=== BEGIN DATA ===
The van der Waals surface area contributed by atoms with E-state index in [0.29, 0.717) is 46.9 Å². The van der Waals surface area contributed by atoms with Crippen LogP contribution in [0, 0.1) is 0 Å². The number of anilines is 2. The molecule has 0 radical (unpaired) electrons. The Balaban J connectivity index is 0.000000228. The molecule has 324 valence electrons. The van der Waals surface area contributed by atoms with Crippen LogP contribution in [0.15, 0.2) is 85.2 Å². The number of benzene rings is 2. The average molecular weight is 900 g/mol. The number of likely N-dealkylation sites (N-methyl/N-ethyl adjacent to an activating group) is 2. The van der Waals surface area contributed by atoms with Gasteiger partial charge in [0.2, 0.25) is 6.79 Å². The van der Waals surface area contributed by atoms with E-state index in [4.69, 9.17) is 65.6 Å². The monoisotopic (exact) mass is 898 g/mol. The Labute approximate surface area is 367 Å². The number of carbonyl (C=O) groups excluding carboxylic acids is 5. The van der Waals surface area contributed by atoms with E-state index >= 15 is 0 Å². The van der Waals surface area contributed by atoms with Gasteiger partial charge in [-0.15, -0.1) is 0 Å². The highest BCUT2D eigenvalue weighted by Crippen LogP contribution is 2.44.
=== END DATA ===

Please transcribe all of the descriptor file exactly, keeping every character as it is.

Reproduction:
The van der Waals surface area contributed by atoms with E-state index in [0.29, 0.717) is 46.9 Å². The van der Waals surface area contributed by atoms with Crippen LogP contribution in [0, 0.1) is 0 Å². The number of anilines is 2. The molecule has 0 radical (unpaired) electrons. The Balaban J connectivity index is 0.000000228. The molecule has 324 valence electrons. The van der Waals surface area contributed by atoms with Crippen LogP contribution in [0.15, 0.2) is 85.2 Å². The number of benzene rings is 2. The average molecular weight is 900 g/mol. The number of likely N-dealkylation sites (N-methyl/N-ethyl adjacent to an activating group) is 2. The van der Waals surface area contributed by atoms with Gasteiger partial charge in [0.2, 0.25) is 6.79 Å². The van der Waals surface area contributed by atoms with E-state index in [4.69, 9.17) is 65.6 Å². The monoisotopic (exact) mass is 898 g/mol. The Labute approximate surface area is 367 Å². The number of carbonyl (C=O) groups excluding carboxylic acids is 5. The van der Waals surface area contributed by atoms with E-state index >= 15 is 0 Å². The van der Waals surface area contributed by atoms with Gasteiger partial charge in [-0.15, -0.1) is 0 Å². The highest BCUT2D eigenvalue weighted by Crippen LogP contribution is 2.44.